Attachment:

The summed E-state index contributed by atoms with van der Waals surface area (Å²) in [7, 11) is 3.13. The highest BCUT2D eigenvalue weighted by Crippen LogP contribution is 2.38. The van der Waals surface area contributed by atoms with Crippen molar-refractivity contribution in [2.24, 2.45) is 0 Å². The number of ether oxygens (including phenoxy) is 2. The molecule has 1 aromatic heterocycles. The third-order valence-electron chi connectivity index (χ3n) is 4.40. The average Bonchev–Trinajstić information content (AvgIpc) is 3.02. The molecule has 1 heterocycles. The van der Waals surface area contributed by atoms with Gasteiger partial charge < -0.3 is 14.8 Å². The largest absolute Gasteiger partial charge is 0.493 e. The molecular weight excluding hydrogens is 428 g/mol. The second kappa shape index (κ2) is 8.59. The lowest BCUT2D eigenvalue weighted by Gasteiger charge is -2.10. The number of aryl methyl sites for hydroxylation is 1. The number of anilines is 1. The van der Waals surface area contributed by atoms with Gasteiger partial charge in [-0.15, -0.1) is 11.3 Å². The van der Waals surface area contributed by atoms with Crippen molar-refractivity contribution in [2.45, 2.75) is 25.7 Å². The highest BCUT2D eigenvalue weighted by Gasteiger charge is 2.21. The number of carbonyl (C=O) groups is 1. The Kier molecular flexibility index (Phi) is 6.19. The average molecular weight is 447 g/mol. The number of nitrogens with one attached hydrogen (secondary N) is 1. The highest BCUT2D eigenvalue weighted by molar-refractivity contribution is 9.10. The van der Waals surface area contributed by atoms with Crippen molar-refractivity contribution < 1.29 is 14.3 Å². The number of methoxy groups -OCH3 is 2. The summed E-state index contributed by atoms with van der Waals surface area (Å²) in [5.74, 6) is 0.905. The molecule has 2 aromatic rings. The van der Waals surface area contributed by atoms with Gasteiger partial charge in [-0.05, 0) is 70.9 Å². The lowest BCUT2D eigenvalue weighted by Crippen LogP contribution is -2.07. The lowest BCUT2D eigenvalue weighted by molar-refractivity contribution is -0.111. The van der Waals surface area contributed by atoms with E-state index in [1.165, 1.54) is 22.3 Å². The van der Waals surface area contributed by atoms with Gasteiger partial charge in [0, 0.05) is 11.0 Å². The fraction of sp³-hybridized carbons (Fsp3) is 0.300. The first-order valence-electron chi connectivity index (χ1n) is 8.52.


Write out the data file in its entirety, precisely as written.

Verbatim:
The summed E-state index contributed by atoms with van der Waals surface area (Å²) in [7, 11) is 3.13. The highest BCUT2D eigenvalue weighted by Crippen LogP contribution is 2.38. The van der Waals surface area contributed by atoms with Crippen molar-refractivity contribution in [2.24, 2.45) is 0 Å². The number of ether oxygens (including phenoxy) is 2. The molecule has 1 aromatic heterocycles. The third-order valence-electron chi connectivity index (χ3n) is 4.40. The average Bonchev–Trinajstić information content (AvgIpc) is 3.02. The molecule has 1 heterocycles. The van der Waals surface area contributed by atoms with Gasteiger partial charge < -0.3 is 14.8 Å². The largest absolute Gasteiger partial charge is 0.493 e. The molecular weight excluding hydrogens is 428 g/mol. The second kappa shape index (κ2) is 8.59. The lowest BCUT2D eigenvalue weighted by Gasteiger charge is -2.10. The number of aryl methyl sites for hydroxylation is 1. The number of anilines is 1. The van der Waals surface area contributed by atoms with Gasteiger partial charge in [-0.15, -0.1) is 11.3 Å². The van der Waals surface area contributed by atoms with Crippen molar-refractivity contribution in [2.45, 2.75) is 25.7 Å². The highest BCUT2D eigenvalue weighted by Gasteiger charge is 2.21. The number of carbonyl (C=O) groups is 1. The Kier molecular flexibility index (Phi) is 6.19. The average molecular weight is 447 g/mol. The number of nitrogens with one attached hydrogen (secondary N) is 1. The highest BCUT2D eigenvalue weighted by molar-refractivity contribution is 9.10. The van der Waals surface area contributed by atoms with Crippen molar-refractivity contribution < 1.29 is 14.3 Å². The number of methoxy groups -OCH3 is 2. The summed E-state index contributed by atoms with van der Waals surface area (Å²) in [5.74, 6) is 0.905. The molecule has 2 aromatic rings. The van der Waals surface area contributed by atoms with Gasteiger partial charge in [-0.05, 0) is 70.9 Å². The lowest BCUT2D eigenvalue weighted by Crippen LogP contribution is -2.07. The lowest BCUT2D eigenvalue weighted by molar-refractivity contribution is -0.111. The van der Waals surface area contributed by atoms with E-state index in [1.165, 1.54) is 22.3 Å². The van der Waals surface area contributed by atoms with Gasteiger partial charge in [0, 0.05) is 11.0 Å². The fraction of sp³-hybridized carbons (Fsp3) is 0.300. The first-order valence-electron chi connectivity index (χ1n) is 8.52.